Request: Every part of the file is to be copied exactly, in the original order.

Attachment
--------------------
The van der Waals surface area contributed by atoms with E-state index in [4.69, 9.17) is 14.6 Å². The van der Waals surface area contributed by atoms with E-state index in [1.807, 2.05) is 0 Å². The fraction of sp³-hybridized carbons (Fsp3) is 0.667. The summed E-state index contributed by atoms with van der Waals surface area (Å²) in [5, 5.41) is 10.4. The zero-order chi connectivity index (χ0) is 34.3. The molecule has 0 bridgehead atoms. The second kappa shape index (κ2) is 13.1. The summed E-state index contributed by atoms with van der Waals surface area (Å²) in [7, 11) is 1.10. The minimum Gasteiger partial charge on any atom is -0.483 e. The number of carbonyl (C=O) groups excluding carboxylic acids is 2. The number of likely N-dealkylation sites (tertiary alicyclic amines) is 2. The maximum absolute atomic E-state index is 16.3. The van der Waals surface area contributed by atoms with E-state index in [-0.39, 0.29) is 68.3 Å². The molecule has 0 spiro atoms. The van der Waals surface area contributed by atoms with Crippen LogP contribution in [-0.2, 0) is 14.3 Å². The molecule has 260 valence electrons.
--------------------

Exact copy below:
The van der Waals surface area contributed by atoms with E-state index in [4.69, 9.17) is 14.6 Å². The van der Waals surface area contributed by atoms with E-state index in [1.807, 2.05) is 0 Å². The fraction of sp³-hybridized carbons (Fsp3) is 0.667. The summed E-state index contributed by atoms with van der Waals surface area (Å²) in [5, 5.41) is 10.4. The zero-order chi connectivity index (χ0) is 34.3. The molecule has 0 bridgehead atoms. The second kappa shape index (κ2) is 13.1. The summed E-state index contributed by atoms with van der Waals surface area (Å²) in [7, 11) is 1.10. The minimum Gasteiger partial charge on any atom is -0.483 e. The number of carbonyl (C=O) groups excluding carboxylic acids is 2. The number of likely N-dealkylation sites (tertiary alicyclic amines) is 2. The maximum absolute atomic E-state index is 16.3. The van der Waals surface area contributed by atoms with E-state index in [-0.39, 0.29) is 68.3 Å². The molecule has 0 spiro atoms. The van der Waals surface area contributed by atoms with Crippen LogP contribution in [-0.2, 0) is 14.3 Å². The molecule has 260 valence electrons.